By Tim Chambers
Tomahawk Sports Editor
Playing at the college level as a freshman requires lots of talent, hard work and sometimes wing it. Isaiah Penley is adjusting rather nicely to his new role.
The former Longhorns’ standout is now a key player at Alice Lloyd College in Kentucky. He has the talent, and his work ethic is second to none.
All college athletes have to wing in the early going.
Penley found the college game much different than the high school version. Each match consisted of 36 holes over a two-day period unlike the nine holes played during a high school match. He touched on the difference and how he adjusted to it.
“It was a big shock going from high school to college competition,” said Penley. “We played nine holes and from shorter tees in high school to 36 holes and much longer tees in college. I did not do as well as I would have liked, but I am really glad that God blessed me with the opportunity to play here. I enjoyed every minute of it and I feel more ready for next year because of my freshman experience.”
Penley was not too shabby for a first-year player, and neither were the Eagles. He helped them to a seventh-place finish in a 12 team league which was quite an accomplishment for such a young squad that’s only been around for four seasons.
“You are always playing against the best of the best, so you have to up your competition level,” added Penley. “I had to develop a practice regiment and stick to it and be consistent. I feel as if I have grown over the past year in my golf game. I am excited and ready for next year to get here.”
Penley said the team plays five or six matches in the fall and the same number in the spring. The matches usually take place on Monday and Tuesday with each day being an 18-hole event.
“It can be stressful and tiring,” added Penley. “I never really was a long hitter, but I hit it well enough in high school to attack the course. In college, you are further back, so I have to play a little more conservative, but it makes it more interesting and challenging. I like dividing the matches up because we get to play in the fall and spring. We play matches in Kentucky, South Carolina, Indiana, and Georgia, so there are lots of traveling. You get to see the different terrains, so it is definitely different from playing in the Tri-Cities.”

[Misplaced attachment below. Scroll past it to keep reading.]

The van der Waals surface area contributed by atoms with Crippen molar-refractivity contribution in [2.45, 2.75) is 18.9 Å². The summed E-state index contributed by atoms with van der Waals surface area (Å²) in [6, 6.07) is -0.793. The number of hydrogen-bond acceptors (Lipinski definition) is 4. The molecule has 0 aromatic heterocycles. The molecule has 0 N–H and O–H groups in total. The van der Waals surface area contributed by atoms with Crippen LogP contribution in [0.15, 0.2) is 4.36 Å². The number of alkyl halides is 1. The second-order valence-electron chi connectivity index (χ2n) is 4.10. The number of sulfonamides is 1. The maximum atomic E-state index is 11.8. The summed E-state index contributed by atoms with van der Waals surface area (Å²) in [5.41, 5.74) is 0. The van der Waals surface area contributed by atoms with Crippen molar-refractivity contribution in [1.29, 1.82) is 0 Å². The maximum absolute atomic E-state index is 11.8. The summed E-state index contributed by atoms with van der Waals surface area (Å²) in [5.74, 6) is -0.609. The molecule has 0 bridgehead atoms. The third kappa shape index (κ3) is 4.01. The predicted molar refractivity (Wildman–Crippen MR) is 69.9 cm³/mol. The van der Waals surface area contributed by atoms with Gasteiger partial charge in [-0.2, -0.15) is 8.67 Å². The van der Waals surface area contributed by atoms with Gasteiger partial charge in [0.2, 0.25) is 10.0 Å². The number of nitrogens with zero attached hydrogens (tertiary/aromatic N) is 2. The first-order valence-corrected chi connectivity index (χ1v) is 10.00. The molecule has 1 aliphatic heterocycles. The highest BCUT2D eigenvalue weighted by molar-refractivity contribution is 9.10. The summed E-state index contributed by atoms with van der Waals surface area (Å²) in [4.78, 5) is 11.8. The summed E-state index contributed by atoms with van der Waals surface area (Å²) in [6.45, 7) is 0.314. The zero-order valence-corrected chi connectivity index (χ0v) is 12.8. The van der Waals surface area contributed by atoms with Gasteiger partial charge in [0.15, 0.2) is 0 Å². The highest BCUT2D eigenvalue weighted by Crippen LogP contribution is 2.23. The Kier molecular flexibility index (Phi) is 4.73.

Penley said his expectations might have been too high at first, but he feels good about the way he handled himself on the course.
“I have improved since coming here, and my game is now more suitable for the college level. I have been able to get in a lot of college reps, so that has been a huge plus. We want to become a top 25 NAIA program, and we have been able to recruit some very good players. The school is committed to having a good golf program, and I could not play for a better coach.”
Penley works for the golf coach 10 hours per week, but that will increase to 20 next fall with his new role of tutoring. He excelled in his academics, making the dean’s list for both semesters.
“I love it here,” said Penley. “It has a home feel, and I really enjoy the small campus. It is like having your own little piece of back home in Kentucky. God put me at a great school doing something I love. I couldn’t ask for anything more. I made a great decision coming here.”